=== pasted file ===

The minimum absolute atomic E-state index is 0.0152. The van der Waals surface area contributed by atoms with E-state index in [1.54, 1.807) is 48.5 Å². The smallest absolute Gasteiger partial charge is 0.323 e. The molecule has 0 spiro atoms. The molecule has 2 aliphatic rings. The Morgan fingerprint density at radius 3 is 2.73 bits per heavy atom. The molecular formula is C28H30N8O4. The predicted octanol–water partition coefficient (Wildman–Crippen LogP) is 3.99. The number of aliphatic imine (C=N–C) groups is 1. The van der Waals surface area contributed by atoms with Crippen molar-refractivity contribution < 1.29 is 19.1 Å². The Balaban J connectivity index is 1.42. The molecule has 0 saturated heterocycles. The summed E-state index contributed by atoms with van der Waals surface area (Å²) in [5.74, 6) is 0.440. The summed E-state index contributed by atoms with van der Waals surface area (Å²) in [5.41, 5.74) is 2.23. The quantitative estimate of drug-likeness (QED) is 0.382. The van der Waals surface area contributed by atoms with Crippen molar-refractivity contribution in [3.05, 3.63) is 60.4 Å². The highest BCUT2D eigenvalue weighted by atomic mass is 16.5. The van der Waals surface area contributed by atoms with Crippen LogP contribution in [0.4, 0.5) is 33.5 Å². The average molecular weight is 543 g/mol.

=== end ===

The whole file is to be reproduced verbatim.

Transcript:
The minimum absolute atomic E-state index is 0.0152. The van der Waals surface area contributed by atoms with E-state index in [1.54, 1.807) is 48.5 Å². The smallest absolute Gasteiger partial charge is 0.323 e. The molecule has 0 spiro atoms. The molecule has 2 aliphatic rings. The Morgan fingerprint density at radius 3 is 2.73 bits per heavy atom. The molecular formula is C28H30N8O4. The predicted octanol–water partition coefficient (Wildman–Crippen LogP) is 3.99. The number of aliphatic imine (C=N–C) groups is 1. The van der Waals surface area contributed by atoms with Crippen molar-refractivity contribution < 1.29 is 19.1 Å². The Balaban J connectivity index is 1.42. The molecule has 0 saturated heterocycles. The summed E-state index contributed by atoms with van der Waals surface area (Å²) in [5.74, 6) is 0.440. The summed E-state index contributed by atoms with van der Waals surface area (Å²) in [5.41, 5.74) is 2.23. The quantitative estimate of drug-likeness (QED) is 0.382. The van der Waals surface area contributed by atoms with Crippen molar-refractivity contribution in [3.05, 3.63) is 60.4 Å². The highest BCUT2D eigenvalue weighted by atomic mass is 16.5. The van der Waals surface area contributed by atoms with Crippen LogP contribution in [0.4, 0.5) is 33.5 Å². The average molecular weight is 543 g/mol.